by Mark Sumpter with Nate Blank
Hello? Hello, my name is Mark Sumpter. I’m with the OPC. Picking up the telephone and having conference calls with dear saints who are making a first-time inquiry about starting an Orthodox Presbyterian Church makes up a good part of my work.
Back in late September 2017, just such a phone call led to an informational meeting and eventually a Bible study in a city in north Texas near the Oklahoma border called Wichita Falls. From the start, with two or three families and three or four singles, Living Stone Fellowship began to build.
A Young Congregation
Wichita Falls, with a population of nearly 105,000, is home to Midwestern State University (5,000 students) and Sheppard Air Force Base (8,700 military residents).
Like most church plants, Living Stone has seen the ebb and flow of people coming and going. But with slow, steady growth leading to twenty-two people ready to sign the petition to be recognized as an official mission work, our presbytery certified this action last year in September 2021.
Now, in recent months, Living Stone Presbyterian Church has witnessed the Lord working in mighty ways! Our God has been gracious in providing an overseeing session from Covenant OPC in Abilene, Texas, and he has been faithful in working through the presbytery to provide consistent pulpit supply, counsel, and prayer for the growing maturity of the mission.
Living Stone is a young congregation with nearly as many pre-teenagers as adults! You can hear regular prayer for the Lord to bring local, spiritually mature saints into the church to help shepherd the young families in the faith. That prayer is being answered. Weekly worship attendance has increased by twenty to over forty-five; a recent Lord’s Day brought over fifty people.
Prior years’ growth has mostly been from military families, which is wonderful but temporary. What is great about this last year is that most of the growth has been from local North Texas families. There are currently five couples (with a combined thirteen covenant children) and six singles who are seeking church membership—two of these are Air Force families.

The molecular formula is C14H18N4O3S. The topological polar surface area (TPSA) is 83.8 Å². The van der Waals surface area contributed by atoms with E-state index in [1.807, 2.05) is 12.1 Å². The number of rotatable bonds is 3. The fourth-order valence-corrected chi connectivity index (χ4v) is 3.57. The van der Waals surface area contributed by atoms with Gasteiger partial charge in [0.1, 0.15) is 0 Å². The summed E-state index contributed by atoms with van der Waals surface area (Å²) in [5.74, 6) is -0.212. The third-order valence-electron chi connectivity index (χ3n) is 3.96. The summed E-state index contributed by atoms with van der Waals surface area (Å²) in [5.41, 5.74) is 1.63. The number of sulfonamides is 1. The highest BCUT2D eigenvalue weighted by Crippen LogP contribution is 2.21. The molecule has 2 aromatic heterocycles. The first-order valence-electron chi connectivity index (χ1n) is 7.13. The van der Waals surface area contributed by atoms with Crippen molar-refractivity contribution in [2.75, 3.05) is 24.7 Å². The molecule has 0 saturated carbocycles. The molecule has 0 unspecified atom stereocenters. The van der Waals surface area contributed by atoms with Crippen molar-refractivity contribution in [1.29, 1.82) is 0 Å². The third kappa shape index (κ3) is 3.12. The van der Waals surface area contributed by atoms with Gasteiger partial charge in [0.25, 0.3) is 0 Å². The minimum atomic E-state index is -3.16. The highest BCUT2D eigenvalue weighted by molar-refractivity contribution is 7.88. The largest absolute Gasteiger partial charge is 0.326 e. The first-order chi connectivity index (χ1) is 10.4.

Living Stone is thriving on the simple but nourishing ordinary means of grace. The congregation is hungry for the pure, unadulterated Word of God both read and preached. She is committed to intercessory prayer and congregational singing of praise to God with grace in the heart. We know that faith is strengthened by the regular administration of the sacraments, and we know that the ministry of the Word carries over into interactions throughout the rest of the week. A weekly fellowship meal provides the opportunity to have rich discussion after the service. Living Stone’s midweek prayer meeting is well attended, and the evening always begins with singing from the Trinity Psalter Hymnal.
One growing signature feature of Living Stone’s weekly ministry is using the program Kids’ Quest Catechism from Great Commission Publications. If you stop by on a Wednesday night, you’ll hear parents asking, “Who made you?” “God!” say the kids. Next, “What else did God make?”The children sound off, “God made all things.”Around ten children gather for the teaching, sharing, and fun. They participate in singing, memory games, and filling out the colorful handouts, all while learning the First Catechism.
This weekly ministry serves as a great way to fold in families and to help them feel that they are a part of the congregation. The adults who lead or help show a commitment to the nurture and discipleship of covenant children. Dads and moms take part in assisting with the activities. During the fellowship meal after worship on the Lord’s Day, children practice their recitation for the rest of the congregation, who respond with applause and support.